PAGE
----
What if you had never heard the Christmas story?
What if you heard the story for the first time? A story about God being born as a baby to a poor young virgin girl, being wrapped in strips of cloth and laid in a feed trough. What would you think of angels visiting shepherds, hovering overhead with good news of this baby, born for them – for you? What if you joined them, pressing around the manger, trying not to step in the manure left by the animals, peeking to see this child?
What if you were from far away, from a place where Yahweh, the great God Almighty, and prophets and messiahs were as foreign to you as you were to that child’s people? How would you respond if a blindingly brilliant light appeared in the sky? Would you see it as a sign that you felt compelled to follow? Would you hear the mystery of a birth, of a Son, and know that you had to find him, even if it meant traveling for weeks or perhaps months – even if you didn’t know where to go?
Maybe you would pack your car with supplies, close your house up, and hit the road. Maybe you would see this star and decide that, wherever it led you, you would go. Maybe the idea of finally finding the thing that would fill that empty place in your heart that you’d been trying to make whole or at least patch up for so long would be enough to lure you away from your day-to-day existence and lead you to set out for places unknown. Maybe the promise would feel so powerful, the anticipation so great, that you would be eager to pursue the light of that star until you saw it again.
Perhaps you would be willing to request an audience with the king to ask his help in finding this new king. And when that king’s words seemed mysteriously threatening as they asked you to return with news of the child, perhaps you, too, would head home by a different road. And perhaps you would be filled with joy at seeing that star again, appearing in the sky when you arrived in Bethlehem, seeming to twinkle and cast its brilliance directly onto this child promised as king of the Jews.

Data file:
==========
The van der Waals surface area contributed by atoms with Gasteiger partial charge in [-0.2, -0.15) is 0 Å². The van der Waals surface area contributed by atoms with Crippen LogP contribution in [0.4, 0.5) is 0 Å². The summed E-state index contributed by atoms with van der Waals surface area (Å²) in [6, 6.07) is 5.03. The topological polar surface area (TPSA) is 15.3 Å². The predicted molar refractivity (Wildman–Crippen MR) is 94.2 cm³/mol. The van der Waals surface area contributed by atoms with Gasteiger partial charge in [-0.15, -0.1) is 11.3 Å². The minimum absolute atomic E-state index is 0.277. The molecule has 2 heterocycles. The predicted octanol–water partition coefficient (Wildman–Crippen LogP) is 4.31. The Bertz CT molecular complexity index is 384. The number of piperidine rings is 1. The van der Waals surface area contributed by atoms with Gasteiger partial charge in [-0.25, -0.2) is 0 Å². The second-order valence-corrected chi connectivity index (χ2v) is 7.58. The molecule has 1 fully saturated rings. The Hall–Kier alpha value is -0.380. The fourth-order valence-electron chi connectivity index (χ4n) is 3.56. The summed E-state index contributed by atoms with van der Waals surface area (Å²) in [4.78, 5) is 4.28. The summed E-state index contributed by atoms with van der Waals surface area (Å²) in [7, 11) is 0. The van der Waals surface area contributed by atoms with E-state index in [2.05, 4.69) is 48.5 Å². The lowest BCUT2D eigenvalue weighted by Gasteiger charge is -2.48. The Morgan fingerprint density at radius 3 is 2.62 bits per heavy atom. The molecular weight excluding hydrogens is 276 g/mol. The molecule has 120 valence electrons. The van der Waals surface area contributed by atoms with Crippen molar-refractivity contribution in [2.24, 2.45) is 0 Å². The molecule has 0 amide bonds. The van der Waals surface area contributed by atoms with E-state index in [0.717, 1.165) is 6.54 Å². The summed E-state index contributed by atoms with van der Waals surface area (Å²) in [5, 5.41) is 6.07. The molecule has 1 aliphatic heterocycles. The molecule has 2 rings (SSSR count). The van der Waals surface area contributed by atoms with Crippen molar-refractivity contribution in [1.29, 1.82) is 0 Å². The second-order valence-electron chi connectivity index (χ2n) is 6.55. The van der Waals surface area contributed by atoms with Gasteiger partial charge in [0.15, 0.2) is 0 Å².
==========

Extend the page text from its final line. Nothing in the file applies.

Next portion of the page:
How would you respond if you had news of this baby? What would you do?
Those travelers Matthew wrote of – call them wise men or magicians or magi, it really makes no difference – were not born into the tradition of Yahweh God. They were not members of the tribe of Israel, not claimed as the children of God. Yet, watching the heavens for signs of significant events, they were the ones who saw that brilliant star rise above the horizon and somehow knew that the promised ruler of Israel had been born.
They were astrologers from a foreign land, these men who were the first to acknowledge Jesus as God’s anointed king. With this revelation of Christ, they immediately set out to pay him homage. Jerusalem seems a logical place to start, but what they find there is King Herod, an earthly ruler anxious at the threat this new “king” might pose to his power and authority. From the chief priests and scribes, the magi learn where this king is to be born, and so they leave for Bethlehem. Once there, the brilliant star that provoked their journey returns, stopping over the place where the child was.
We don’t know how many years these wise men had been seeking a sign of promise for their world. We don’t even know why they were looking. But they were. With deep inner longing, they make their way to the most fulfilling destination imaginable. They did not come from the right place. They were not kin to the right people. They did not know the same name for God, but still they yearned for a connection with the living God. Faced with the revelation of Jesus Christ, they respond.
Kneeling there in the dust and muck of the stall, they unbundle their gifts and present them to the babe. First among all Gentiles are they “to recognize the coming of this Messiah and to foreshadow the comprehensiveness of the coming kingdom he will one day proclaim.”
St. Augustine said, “Our hearts are restless until they find their rest in Thee, O Lord.”
In our desire for reunion with our creator, the author of our lives, the lover of our souls, we are all alike. We come to the manger by different paths, but all of us are prompted to come by God. God initiates our asking, our seeking, and our finding.
Perhaps you will see a brilliant star rise into the sky one evening, a star that outshines all others and seems to draw you in with its light. Perhaps the star will seem to reflect the glorious joy you feel. Perhaps that star will illuminate the darkest of places, the darkest of times. Seeing that star, will you be able to remain still?
The wise men had only a rumor to go by. But it moved them to make that long journey.
How will we respond? On this day, on which we celebrate Epiphany, the manifestation of Christ to the whole world in his birth, we will receive the Body and Blood of Christ in his holy and blessed Sacrament – another Epiphany, another Christmas Day, another manifestation and application of Christ to ourselves. “Make good your Christmas day, that Christ be born in you, and he who died for you will live with you all the year, and all the years of your lives.”
 Stephen Bauman, Feasting on the Word C/1, 216
 Barbara Brown Taylor, Feasting on the Word C/1, 217
 John Donne, “The Showing Forth of Christ,” Watch for the Light, 302